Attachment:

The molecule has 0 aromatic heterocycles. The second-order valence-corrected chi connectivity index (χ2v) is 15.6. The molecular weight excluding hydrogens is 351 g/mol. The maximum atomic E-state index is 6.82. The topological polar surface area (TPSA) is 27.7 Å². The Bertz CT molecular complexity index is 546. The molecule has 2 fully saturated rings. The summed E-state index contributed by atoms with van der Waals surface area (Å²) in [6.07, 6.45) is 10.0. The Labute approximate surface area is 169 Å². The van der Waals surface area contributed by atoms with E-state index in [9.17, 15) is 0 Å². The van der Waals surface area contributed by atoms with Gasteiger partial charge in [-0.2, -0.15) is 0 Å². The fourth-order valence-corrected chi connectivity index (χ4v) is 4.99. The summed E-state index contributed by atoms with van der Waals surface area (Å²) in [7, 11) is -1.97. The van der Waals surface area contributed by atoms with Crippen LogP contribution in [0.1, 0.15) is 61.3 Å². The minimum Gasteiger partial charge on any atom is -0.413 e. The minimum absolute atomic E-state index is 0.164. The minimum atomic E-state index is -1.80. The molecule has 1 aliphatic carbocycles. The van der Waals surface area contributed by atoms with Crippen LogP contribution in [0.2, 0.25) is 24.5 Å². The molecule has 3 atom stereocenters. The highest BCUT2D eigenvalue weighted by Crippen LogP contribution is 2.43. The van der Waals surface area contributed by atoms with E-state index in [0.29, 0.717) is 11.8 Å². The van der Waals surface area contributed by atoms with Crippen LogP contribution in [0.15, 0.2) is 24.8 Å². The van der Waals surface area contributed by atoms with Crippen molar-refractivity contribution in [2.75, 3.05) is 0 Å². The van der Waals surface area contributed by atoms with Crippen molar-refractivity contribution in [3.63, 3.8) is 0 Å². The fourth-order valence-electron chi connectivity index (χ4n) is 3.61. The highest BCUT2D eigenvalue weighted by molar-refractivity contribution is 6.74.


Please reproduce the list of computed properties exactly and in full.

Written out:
The molecule has 0 aromatic heterocycles. The second-order valence-corrected chi connectivity index (χ2v) is 15.6. The molecular weight excluding hydrogens is 351 g/mol. The maximum atomic E-state index is 6.82. The topological polar surface area (TPSA) is 27.7 Å². The Bertz CT molecular complexity index is 546. The molecule has 2 fully saturated rings. The summed E-state index contributed by atoms with van der Waals surface area (Å²) in [6.07, 6.45) is 10.0. The Labute approximate surface area is 169 Å². The van der Waals surface area contributed by atoms with E-state index in [9.17, 15) is 0 Å². The van der Waals surface area contributed by atoms with Gasteiger partial charge in [-0.2, -0.15) is 0 Å². The fourth-order valence-corrected chi connectivity index (χ4v) is 4.99. The summed E-state index contributed by atoms with van der Waals surface area (Å²) in [7, 11) is -1.97. The van der Waals surface area contributed by atoms with Crippen LogP contribution in [0.1, 0.15) is 61.3 Å². The minimum Gasteiger partial charge on any atom is -0.413 e. The minimum absolute atomic E-state index is 0.164. The minimum atomic E-state index is -1.80. The molecule has 1 aliphatic carbocycles. The van der Waals surface area contributed by atoms with Crippen LogP contribution in [0.2, 0.25) is 24.5 Å². The molecule has 3 atom stereocenters. The highest BCUT2D eigenvalue weighted by Crippen LogP contribution is 2.43. The van der Waals surface area contributed by atoms with E-state index in [0.29, 0.717) is 11.8 Å². The van der Waals surface area contributed by atoms with Crippen LogP contribution in [0.15, 0.2) is 24.8 Å². The van der Waals surface area contributed by atoms with Crippen molar-refractivity contribution in [2.75, 3.05) is 0 Å². The van der Waals surface area contributed by atoms with Crippen molar-refractivity contribution in [3.63, 3.8) is 0 Å². The fourth-order valence-electron chi connectivity index (χ4n) is 3.61. The highest BCUT2D eigenvalue weighted by molar-refractivity contribution is 6.74.